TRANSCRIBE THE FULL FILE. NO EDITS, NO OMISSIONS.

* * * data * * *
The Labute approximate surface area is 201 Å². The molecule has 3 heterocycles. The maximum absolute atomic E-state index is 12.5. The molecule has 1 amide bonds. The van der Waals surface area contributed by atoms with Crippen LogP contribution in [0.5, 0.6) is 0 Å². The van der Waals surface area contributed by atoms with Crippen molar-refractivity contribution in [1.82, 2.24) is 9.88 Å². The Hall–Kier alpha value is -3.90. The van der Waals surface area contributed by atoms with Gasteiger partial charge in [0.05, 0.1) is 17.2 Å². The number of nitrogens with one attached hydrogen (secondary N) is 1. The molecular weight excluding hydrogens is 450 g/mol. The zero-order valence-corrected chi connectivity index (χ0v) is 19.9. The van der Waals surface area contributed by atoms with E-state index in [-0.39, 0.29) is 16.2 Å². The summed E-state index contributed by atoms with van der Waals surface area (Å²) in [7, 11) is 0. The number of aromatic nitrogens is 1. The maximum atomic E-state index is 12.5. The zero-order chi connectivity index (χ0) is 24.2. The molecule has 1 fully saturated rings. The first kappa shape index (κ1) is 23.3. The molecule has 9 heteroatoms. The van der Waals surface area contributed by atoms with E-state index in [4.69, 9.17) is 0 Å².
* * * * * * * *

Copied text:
The Labute approximate surface area is 201 Å². The molecule has 3 heterocycles. The maximum absolute atomic E-state index is 12.5. The molecule has 1 amide bonds. The van der Waals surface area contributed by atoms with Crippen LogP contribution in [0.5, 0.6) is 0 Å². The van der Waals surface area contributed by atoms with Crippen molar-refractivity contribution in [1.82, 2.24) is 9.88 Å². The Hall–Kier alpha value is -3.90. The van der Waals surface area contributed by atoms with Gasteiger partial charge in [0.05, 0.1) is 17.2 Å². The number of nitrogens with one attached hydrogen (secondary N) is 1. The molecular weight excluding hydrogens is 450 g/mol. The zero-order valence-corrected chi connectivity index (χ0v) is 19.9. The van der Waals surface area contributed by atoms with E-state index in [-0.39, 0.29) is 16.2 Å². The summed E-state index contributed by atoms with van der Waals surface area (Å²) in [7, 11) is 0. The number of aromatic nitrogens is 1. The maximum atomic E-state index is 12.5. The zero-order chi connectivity index (χ0) is 24.2. The molecule has 1 fully saturated rings. The first kappa shape index (κ1) is 23.3. The molecule has 9 heteroatoms. The van der Waals surface area contributed by atoms with E-state index in [4.69, 9.17) is 0 Å².